Biscuits and gravy wasn’t a staple that existed within our home, but many of my classmates were Carolina natives and a sleepover at their house meant a morning filled with sharp cheddar cheese grits, slabs of country ham, and sausage-speckled cream sauce over fantastically fluffy buttermilk biscuits.
Everyone should have a southern grandmother in their lives. Even if it’s not their own.
When I first made this chipped beef, one gaze into that silky pot of white gravy and I was whisked right back to those youthful mornings with friends who taught me phrases like “hey, y’all” and valuable life lessons like never tip cows in the rain.
Seeing as the sauce for chipped beef is its most central component, it should be made with patience, love, and most importantly—chives. And while this dish is anything but fancy, it actually begins with a classic French recipe.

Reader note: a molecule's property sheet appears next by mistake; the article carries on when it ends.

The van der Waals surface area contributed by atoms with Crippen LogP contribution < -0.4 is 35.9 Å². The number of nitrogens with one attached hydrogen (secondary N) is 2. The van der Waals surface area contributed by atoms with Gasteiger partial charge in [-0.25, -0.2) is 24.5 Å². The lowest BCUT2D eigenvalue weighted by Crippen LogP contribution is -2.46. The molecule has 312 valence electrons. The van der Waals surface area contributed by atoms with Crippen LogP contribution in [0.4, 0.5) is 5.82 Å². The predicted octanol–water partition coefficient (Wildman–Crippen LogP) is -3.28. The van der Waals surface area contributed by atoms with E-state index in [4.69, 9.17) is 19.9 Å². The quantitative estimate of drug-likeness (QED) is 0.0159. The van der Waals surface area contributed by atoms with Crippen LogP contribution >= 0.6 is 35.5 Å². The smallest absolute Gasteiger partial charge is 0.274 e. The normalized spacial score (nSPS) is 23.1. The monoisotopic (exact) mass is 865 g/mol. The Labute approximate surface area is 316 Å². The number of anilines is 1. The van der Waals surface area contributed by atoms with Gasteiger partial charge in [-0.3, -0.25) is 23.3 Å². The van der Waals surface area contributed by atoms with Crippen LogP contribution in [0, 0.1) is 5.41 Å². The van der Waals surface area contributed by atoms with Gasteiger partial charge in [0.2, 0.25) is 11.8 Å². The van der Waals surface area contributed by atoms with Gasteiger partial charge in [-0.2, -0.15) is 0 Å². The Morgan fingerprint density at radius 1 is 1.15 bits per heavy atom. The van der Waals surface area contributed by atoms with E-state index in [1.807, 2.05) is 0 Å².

Don’t tell Julia.
A béchamel is one of the five “French Mother Sauces” that simply consists of butter, flour, and milk. It’s almost always marked with a sprinkle of slightly spicy nutmeg whose pungent flavor hangs out in the background reminding you that there’s something special going on.
In my opinion, béchamel is the start of most great love stories. Well, about food.
Crack open (and drizzle in) your favorite brew and a few sharp handfuls of cheddar and you’ve got beer cheese. Stir in some nutty parmesan and a little garlic and you’ve got alfredo sauce. In this case, drop in some chopped beef and delicate chives and you’ve got a concoction to drape over toast that will make all of the other carbs jealous.
I scatter some bright parsley over the top for a stunning finish (and so you don’t feel bad about eating a cream sauce as your main dish) and the funky notes of the golden-brown sourdough make a perfect match for the thick peppery gravy.
More like Showstopper on a Shingle, if you ask me.